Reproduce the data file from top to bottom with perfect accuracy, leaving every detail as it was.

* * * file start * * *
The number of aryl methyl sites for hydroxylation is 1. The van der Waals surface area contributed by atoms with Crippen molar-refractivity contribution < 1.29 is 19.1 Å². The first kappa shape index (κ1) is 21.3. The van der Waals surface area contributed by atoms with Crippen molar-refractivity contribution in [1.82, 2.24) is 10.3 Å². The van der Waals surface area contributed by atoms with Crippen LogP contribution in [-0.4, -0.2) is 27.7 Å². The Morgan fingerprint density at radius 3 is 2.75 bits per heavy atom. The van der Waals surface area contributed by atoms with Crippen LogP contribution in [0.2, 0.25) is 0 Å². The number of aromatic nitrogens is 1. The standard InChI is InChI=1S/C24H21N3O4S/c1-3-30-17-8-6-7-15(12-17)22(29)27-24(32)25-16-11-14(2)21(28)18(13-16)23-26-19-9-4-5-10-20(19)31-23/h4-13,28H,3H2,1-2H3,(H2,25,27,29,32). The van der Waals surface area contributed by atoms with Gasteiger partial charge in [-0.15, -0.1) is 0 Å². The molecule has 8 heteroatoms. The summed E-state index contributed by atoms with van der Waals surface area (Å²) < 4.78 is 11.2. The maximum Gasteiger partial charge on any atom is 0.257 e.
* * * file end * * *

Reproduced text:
The number of aryl methyl sites for hydroxylation is 1. The van der Waals surface area contributed by atoms with Crippen molar-refractivity contribution < 1.29 is 19.1 Å². The first kappa shape index (κ1) is 21.3. The van der Waals surface area contributed by atoms with Crippen molar-refractivity contribution in [1.82, 2.24) is 10.3 Å². The van der Waals surface area contributed by atoms with Crippen LogP contribution in [-0.4, -0.2) is 27.7 Å². The Morgan fingerprint density at radius 3 is 2.75 bits per heavy atom. The van der Waals surface area contributed by atoms with Crippen LogP contribution in [0.2, 0.25) is 0 Å². The number of aromatic nitrogens is 1. The standard InChI is InChI=1S/C24H21N3O4S/c1-3-30-17-8-6-7-15(12-17)22(29)27-24(32)25-16-11-14(2)21(28)18(13-16)23-26-19-9-4-5-10-20(19)31-23/h4-13,28H,3H2,1-2H3,(H2,25,27,29,32). The van der Waals surface area contributed by atoms with Gasteiger partial charge in [-0.15, -0.1) is 0 Å². The molecule has 8 heteroatoms. The summed E-state index contributed by atoms with van der Waals surface area (Å²) < 4.78 is 11.2. The maximum Gasteiger partial charge on any atom is 0.257 e.